Trosum (tropical summary) -- Thursday night, September 6, 2012
Hurricane Michael at 1305 UTC Thursday September 6. West, rather than north, is the top. Because of the nature of the polar-orbiting swath and the location of the hurricane within it, the edges of the image are a little skewed/distorted, but nonetheless it is spectacular.
Image credit: NASA/GSFC MODIS Rapid Response
- Leslie will more directly affect Bermuda this weekend as it makes its closest approach, but recent model runs are consistent in predicting the heart of the hurricane to bypass to the east. That is in contrast to Igor a couple years ago which was a solid hit, with the center passing just west and the northward-pushing wave-generating southerly fetch sweeping across the islands, plus Igor had a tropical storm force wind diameter of extraordinary size for a tropical cyclone.
- Nevertheless, Leslie has a large enough surface wind circulation to send ocean waves all the way the East Coast of the U.S. along with an elevated risk of rip currents, and fairly large swells are also already reaching Bermuda.
- Thereafter, latest model trend is for Leslie to pass over or just east of Newfoundland during midweek.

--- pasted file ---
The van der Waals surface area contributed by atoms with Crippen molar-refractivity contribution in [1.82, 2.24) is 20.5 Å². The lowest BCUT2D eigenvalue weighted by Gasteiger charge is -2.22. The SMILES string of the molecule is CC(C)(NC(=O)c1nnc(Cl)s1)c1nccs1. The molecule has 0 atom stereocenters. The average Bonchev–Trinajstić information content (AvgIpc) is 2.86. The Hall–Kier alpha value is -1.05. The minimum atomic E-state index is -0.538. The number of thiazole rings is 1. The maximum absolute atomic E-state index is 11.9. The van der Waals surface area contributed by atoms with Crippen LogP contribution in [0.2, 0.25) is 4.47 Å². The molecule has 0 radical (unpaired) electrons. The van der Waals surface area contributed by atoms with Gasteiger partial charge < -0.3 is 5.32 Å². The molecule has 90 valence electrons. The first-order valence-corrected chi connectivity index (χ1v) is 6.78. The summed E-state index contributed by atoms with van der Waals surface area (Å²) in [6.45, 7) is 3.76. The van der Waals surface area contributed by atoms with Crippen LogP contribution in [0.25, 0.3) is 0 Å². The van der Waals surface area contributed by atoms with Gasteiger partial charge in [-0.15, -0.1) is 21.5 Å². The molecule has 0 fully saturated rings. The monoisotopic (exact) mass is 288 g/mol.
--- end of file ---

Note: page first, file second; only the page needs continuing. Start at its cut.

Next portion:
- That Isaac's primary remnant still exists so intact is interesting meteorologically, while what's most important from this point forward is what effects it has upon people. In the short term, that won't be much, as it's very asymmetric with all of the thunderstorms south & southwest of the center and thus well offshore, and the system isn't moving much. Even for mariners, sustained winds are rather weak and waves not very high. Main hazard would be lightning and brief strong gusts in thunderstorms.
- Conditions in the atmosphere are not favorable for quick organization and strengthening.
- Then it looks as if the system will get picked up by a trough aloft and a cold front as we head into the weekend and move northeast toward Florida, but by then it'll be merging with that front, at which time its window to be numbered/named will be closing. It could bring some locally heavy rain but models suggest amounts for the most part won't be too high.
- Hurricane Michael ended the absence of any major (Category 3 or higher) hurricanes so far this season in the Atlantic, and was another example of how tropical cyclones which are small in size seem to have an easier time very quickly spinning up if atmospheric conditions are conducive to strengthening. Michael is not a threat to land, and its intensity has since ebbed back down to Cat 2.
ELSEWHERE IN ATLANTIC
A tropical wave/low coming off Africa has a pretty good chance of eventually developing into a tropical cyclone as it moves across the Atlantic.
- Currently there are no tropical cyclones in the eastern or western Pacific.